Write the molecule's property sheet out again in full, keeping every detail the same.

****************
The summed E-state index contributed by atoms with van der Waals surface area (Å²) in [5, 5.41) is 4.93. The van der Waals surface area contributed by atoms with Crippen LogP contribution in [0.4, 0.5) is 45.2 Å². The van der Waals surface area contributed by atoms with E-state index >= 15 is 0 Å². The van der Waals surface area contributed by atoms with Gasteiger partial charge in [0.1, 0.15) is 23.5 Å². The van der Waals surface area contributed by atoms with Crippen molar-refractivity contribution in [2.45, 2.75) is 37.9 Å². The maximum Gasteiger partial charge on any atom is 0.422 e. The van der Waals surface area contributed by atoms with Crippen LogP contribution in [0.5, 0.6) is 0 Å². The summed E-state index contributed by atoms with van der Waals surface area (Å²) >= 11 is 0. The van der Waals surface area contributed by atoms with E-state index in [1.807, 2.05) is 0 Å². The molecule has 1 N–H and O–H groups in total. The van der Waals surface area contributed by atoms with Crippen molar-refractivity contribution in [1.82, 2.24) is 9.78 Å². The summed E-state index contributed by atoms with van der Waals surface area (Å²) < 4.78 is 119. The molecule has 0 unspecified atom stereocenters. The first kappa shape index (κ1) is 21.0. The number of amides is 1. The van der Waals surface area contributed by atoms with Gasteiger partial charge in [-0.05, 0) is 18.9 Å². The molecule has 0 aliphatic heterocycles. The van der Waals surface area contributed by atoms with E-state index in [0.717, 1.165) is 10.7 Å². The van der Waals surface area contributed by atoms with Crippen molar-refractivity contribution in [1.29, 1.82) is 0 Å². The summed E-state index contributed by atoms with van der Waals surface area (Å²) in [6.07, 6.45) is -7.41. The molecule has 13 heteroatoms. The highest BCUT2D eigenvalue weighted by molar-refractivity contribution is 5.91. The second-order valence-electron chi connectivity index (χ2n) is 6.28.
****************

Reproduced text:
The summed E-state index contributed by atoms with van der Waals surface area (Å²) in [5, 5.41) is 4.93. The van der Waals surface area contributed by atoms with Crippen LogP contribution in [0.4, 0.5) is 45.2 Å². The van der Waals surface area contributed by atoms with E-state index >= 15 is 0 Å². The van der Waals surface area contributed by atoms with Gasteiger partial charge in [0.1, 0.15) is 23.5 Å². The van der Waals surface area contributed by atoms with Crippen molar-refractivity contribution in [2.45, 2.75) is 37.9 Å². The maximum Gasteiger partial charge on any atom is 0.422 e. The van der Waals surface area contributed by atoms with Crippen LogP contribution in [0.5, 0.6) is 0 Å². The summed E-state index contributed by atoms with van der Waals surface area (Å²) >= 11 is 0. The van der Waals surface area contributed by atoms with E-state index in [1.807, 2.05) is 0 Å². The molecule has 1 N–H and O–H groups in total. The van der Waals surface area contributed by atoms with Crippen molar-refractivity contribution in [1.82, 2.24) is 9.78 Å². The summed E-state index contributed by atoms with van der Waals surface area (Å²) < 4.78 is 119. The molecule has 0 unspecified atom stereocenters. The first kappa shape index (κ1) is 21.0. The number of amides is 1. The van der Waals surface area contributed by atoms with Gasteiger partial charge in [-0.05, 0) is 18.9 Å². The molecule has 0 aliphatic heterocycles. The van der Waals surface area contributed by atoms with E-state index in [0.717, 1.165) is 10.7 Å². The van der Waals surface area contributed by atoms with Crippen molar-refractivity contribution in [1.29, 1.82) is 0 Å². The summed E-state index contributed by atoms with van der Waals surface area (Å²) in [6.07, 6.45) is -7.41. The molecule has 13 heteroatoms. The highest BCUT2D eigenvalue weighted by molar-refractivity contribution is 5.91. The second-order valence-electron chi connectivity index (χ2n) is 6.28.